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James Comey testifies before House panel behind closed doors

Comey speaks after House hearing
Ex-FBI chief James Comey speaks after House hearing 04:00

An attorney with the Justice Department told members of the House Judiciary Committee that fired former FBI Director James Comey would not answer some questions in a closed-door session on Friday, and Comey followed that guidance, frustrating House Republicans.

Republicans grilled him on his agency's actions during the 2016 campaign, and a DOJ lawyer, according to Republican Rep. Darrell Issa, instructed Comey not to respond to some questions. Comey didn't discuss which questions he declined to answer, pointing to a transcript of the testimony expected to be publicly released later. Comey said he would be returning to testify in a couple weeks, on Dec. 17, and that it would likely again be closed testimony.

"When you read the transcript, you will see that we're talking about Hillary Clinton's emails, for heaven's sake. I'm not sure we need to do this at all, but I'm trying to respect the institution," Comey said about his testimony on Friday.

Issa told reporters that Comey had two lawyers present and one of them was from the Justice Department. The DOJ lawyer has "repeatedly" instructed the members that Comey would not be answering certain questions, according to a clearly-frustrated Issa. The congressman said Comey welcomes this DOJ defense with "gleeful acceptance." Issa said the members present agreed not to put out the rationale for these DOJ limitations but said he "does not accept the rationale."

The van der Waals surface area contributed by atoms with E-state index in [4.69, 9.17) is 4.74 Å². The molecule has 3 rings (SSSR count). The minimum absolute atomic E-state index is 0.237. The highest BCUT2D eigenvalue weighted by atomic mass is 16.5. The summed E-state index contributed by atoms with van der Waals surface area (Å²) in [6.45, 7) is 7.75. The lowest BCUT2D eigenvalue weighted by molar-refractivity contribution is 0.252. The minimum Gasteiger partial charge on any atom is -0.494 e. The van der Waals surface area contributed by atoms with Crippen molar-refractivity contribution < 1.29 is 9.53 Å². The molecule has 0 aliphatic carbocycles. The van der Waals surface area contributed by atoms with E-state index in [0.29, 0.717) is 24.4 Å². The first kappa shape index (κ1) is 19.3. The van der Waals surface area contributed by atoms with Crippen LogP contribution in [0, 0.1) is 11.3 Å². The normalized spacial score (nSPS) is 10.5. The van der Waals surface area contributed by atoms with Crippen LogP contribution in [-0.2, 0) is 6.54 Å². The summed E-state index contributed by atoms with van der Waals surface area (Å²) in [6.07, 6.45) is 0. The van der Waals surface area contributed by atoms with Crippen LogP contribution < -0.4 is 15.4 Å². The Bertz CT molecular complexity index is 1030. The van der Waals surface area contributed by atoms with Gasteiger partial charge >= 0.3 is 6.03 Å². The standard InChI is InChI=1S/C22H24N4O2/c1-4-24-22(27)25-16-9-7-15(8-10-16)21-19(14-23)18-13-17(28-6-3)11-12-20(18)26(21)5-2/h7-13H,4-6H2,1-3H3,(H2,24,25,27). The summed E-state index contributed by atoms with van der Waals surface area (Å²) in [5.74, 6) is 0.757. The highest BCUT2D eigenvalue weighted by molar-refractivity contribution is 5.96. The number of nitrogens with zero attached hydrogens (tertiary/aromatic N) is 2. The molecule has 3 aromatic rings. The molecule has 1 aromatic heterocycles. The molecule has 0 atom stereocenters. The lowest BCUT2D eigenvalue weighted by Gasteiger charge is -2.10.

The committee had subpoenaed Comey, and he initially went to court to fight it. He decided to comply after the committee agreed to give him a full transcript of that testimony within 24 hours, which he is free to make public. Rep. Mark Meadows, R-N.C., said he expects the full transcript to be released Saturday.

Comey's last appearance before lawmakers was 18 months ago, at a public hearing in June 2017. The hearing Friday represented an effort by House Republicans allied with President Trump to pin him down on issues important to them before Democrats take control of the majority in January.

Rep. Elijah Cummings, D-Md., who will head the House Oversight committee in the next Congress, told CBS News it is "hard to say" if his committee will continue to look into the fired director's actions in 2016. Cummings also promised to "spend the taxpayer's dollars" in an "appropriate" way.

Rep. Jerry Nadler, D-N.Y., said he will end this investigation — which is officially supposed to be examining DOJ and FBI actions in the lead-up to the 2016 elections — when he takes over the committee chairmanship in January.  He called it "a waste of time to start with" and said the "entire purpose of this investigation is to cast aspersions on the real investigation which is Mueller. There is no evidence whatsoever of bias at the FBI or any other of this nonsense they are talking about."

Bo Erickson and Rebecca Kaplan contributed reporting from Capitol Hill.

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